- Enhanced visibility to inventory levels, production status and customer order status
- Dynamic optimization of manufacturing and logistics assets
- Digital twins for manufacturing assets to diagnose inefficiencies and identify improvement solutions
- Supply chain visibility
- Business process management, workflow and automation
- Supply chain optimization applications
- Internet of things (IoT)
- Digital ecosystem
Traditional organization structures and value chains are evolving into networks of digitally connected resources, service providers, and consumers. The business-to-business networks, knowledge networks and IoT are examples of emerging digital ecosystems. Within a knowledge network, companies may, for example, crowdsource innovation, collaborate with strategic suppliers to innovate, or incorporate customer feedback into product development. An ecosystem based on the IoT may enable entirely new business models, products or service offerings.
Digital pathways that connect the business with suppliers, customers, and other partners enhance value through greater process efficiency and effectiveness, as well as a better user experience.
Examples of supply chain digital ecosystem capabilities that organizations are developing
- Supply chain control tower to monitor inventories internally and externally, including vendors and customers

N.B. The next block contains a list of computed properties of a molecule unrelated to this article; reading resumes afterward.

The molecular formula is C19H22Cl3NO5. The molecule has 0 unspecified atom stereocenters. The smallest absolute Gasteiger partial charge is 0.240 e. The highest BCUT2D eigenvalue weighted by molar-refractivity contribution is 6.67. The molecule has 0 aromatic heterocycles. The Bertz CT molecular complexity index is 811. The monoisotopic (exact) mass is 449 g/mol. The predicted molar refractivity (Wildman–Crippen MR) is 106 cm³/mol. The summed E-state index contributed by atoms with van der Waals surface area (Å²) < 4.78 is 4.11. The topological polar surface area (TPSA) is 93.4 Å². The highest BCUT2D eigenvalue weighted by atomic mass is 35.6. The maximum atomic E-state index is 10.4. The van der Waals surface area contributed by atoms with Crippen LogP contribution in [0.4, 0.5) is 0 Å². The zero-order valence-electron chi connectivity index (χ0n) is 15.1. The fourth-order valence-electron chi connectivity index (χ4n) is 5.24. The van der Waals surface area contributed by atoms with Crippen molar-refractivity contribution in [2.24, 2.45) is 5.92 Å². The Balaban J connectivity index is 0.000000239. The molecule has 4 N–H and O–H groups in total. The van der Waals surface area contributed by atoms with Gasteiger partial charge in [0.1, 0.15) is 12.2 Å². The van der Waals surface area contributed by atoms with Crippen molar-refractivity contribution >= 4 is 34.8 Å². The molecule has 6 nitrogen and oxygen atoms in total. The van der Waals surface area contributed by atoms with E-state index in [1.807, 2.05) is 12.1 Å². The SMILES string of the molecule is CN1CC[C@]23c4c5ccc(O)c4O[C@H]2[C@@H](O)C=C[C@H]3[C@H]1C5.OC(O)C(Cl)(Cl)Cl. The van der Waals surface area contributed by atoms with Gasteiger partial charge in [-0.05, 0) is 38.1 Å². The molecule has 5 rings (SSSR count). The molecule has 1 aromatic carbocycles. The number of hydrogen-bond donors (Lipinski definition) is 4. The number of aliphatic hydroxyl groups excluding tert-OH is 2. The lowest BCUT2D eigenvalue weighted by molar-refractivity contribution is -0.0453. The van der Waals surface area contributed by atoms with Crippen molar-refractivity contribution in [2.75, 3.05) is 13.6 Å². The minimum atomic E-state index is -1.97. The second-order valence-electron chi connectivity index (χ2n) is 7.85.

- Collaborative planning and forecasting with suppliers
- Enhanced traceability across the extended supply chain network – from vendors to customers
- Standardized integration with customers and vendors to automate the transfer of information
- Analytics and big data management
- Virtual collaboration tools
- Customer/vendor portals
- Analytics-driven business insight
Superior ability to mine data for business insight is an important – and for many industries, the most critical – competitive differentiator. Digitally native companies like Uber, Amazon, Facebook and Google optimize their service offerings almost in real time based on analytics-driven insight. Established industrial age firms like Caterpillar, GE and Bayer are redefining their business models, generating analytics-based revenue streams. Consumer packaged goods giants like Unilever and Procter & Gamble compete based on the analytical capability of their marketing functions.